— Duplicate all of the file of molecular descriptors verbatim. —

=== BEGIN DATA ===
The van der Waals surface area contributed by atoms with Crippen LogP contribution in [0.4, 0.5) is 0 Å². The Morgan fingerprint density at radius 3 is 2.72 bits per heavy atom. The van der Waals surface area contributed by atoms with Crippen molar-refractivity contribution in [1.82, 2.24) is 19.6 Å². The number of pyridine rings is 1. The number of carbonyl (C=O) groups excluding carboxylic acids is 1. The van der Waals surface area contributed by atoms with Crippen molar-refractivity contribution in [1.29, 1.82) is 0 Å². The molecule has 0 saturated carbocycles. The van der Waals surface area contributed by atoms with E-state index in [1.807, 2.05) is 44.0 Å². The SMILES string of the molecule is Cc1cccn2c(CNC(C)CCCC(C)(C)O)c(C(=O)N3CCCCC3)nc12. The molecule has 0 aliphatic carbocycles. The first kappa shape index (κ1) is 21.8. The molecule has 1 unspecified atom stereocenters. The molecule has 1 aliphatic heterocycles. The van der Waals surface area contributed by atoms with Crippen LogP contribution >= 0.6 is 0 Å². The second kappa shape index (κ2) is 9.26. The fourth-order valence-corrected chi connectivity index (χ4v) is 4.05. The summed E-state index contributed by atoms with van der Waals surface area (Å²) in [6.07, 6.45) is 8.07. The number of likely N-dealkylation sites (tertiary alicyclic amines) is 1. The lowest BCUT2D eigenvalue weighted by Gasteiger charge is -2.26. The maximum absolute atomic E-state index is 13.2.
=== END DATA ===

The van der Waals surface area contributed by atoms with Crippen LogP contribution in [0.4, 0.5) is 0 Å². The Morgan fingerprint density at radius 3 is 2.72 bits per heavy atom. The van der Waals surface area contributed by atoms with Crippen molar-refractivity contribution in [1.82, 2.24) is 19.6 Å². The number of pyridine rings is 1. The number of carbonyl (C=O) groups excluding carboxylic acids is 1. The van der Waals surface area contributed by atoms with Crippen molar-refractivity contribution in [1.29, 1.82) is 0 Å². The molecule has 0 saturated carbocycles. The van der Waals surface area contributed by atoms with E-state index in [1.807, 2.05) is 44.0 Å². The SMILES string of the molecule is Cc1cccn2c(CNC(C)CCCC(C)(C)O)c(C(=O)N3CCCCC3)nc12. The molecule has 0 aliphatic carbocycles. The first kappa shape index (κ1) is 21.8. The molecule has 1 unspecified atom stereocenters. The molecule has 1 aliphatic heterocycles. The van der Waals surface area contributed by atoms with Crippen LogP contribution >= 0.6 is 0 Å². The second kappa shape index (κ2) is 9.26. The fourth-order valence-corrected chi connectivity index (χ4v) is 4.05. The summed E-state index contributed by atoms with van der Waals surface area (Å²) in [6.07, 6.45) is 8.07. The number of likely N-dealkylation sites (tertiary alicyclic amines) is 1. The lowest BCUT2D eigenvalue weighted by Gasteiger charge is -2.26. The maximum absolute atomic E-state index is 13.2.